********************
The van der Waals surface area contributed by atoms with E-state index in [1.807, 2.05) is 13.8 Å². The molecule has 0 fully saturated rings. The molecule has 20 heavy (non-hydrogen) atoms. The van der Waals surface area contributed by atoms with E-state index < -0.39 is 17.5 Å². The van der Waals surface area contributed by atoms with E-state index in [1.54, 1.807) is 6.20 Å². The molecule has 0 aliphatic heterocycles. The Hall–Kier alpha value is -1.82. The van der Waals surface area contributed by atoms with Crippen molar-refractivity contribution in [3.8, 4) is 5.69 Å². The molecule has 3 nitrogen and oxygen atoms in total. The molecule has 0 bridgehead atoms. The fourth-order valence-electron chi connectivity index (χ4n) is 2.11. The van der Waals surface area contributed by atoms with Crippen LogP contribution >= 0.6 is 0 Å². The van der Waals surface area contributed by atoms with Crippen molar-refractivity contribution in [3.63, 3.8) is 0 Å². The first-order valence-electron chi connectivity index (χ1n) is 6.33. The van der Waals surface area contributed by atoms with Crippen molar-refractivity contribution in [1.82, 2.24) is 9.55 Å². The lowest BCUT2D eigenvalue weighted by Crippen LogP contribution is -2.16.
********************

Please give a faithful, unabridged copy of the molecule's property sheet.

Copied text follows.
The van der Waals surface area contributed by atoms with E-state index in [1.807, 2.05) is 13.8 Å². The molecule has 0 fully saturated rings. The molecule has 20 heavy (non-hydrogen) atoms. The van der Waals surface area contributed by atoms with E-state index < -0.39 is 17.5 Å². The van der Waals surface area contributed by atoms with E-state index in [1.54, 1.807) is 6.20 Å². The molecule has 0 aliphatic heterocycles. The Hall–Kier alpha value is -1.82. The van der Waals surface area contributed by atoms with Crippen molar-refractivity contribution in [3.8, 4) is 5.69 Å². The molecule has 3 nitrogen and oxygen atoms in total. The molecule has 0 bridgehead atoms. The fourth-order valence-electron chi connectivity index (χ4n) is 2.11. The van der Waals surface area contributed by atoms with Crippen LogP contribution >= 0.6 is 0 Å². The van der Waals surface area contributed by atoms with Crippen molar-refractivity contribution in [3.63, 3.8) is 0 Å². The first-order valence-electron chi connectivity index (χ1n) is 6.33. The van der Waals surface area contributed by atoms with Crippen molar-refractivity contribution in [1.82, 2.24) is 9.55 Å². The lowest BCUT2D eigenvalue weighted by Crippen LogP contribution is -2.16.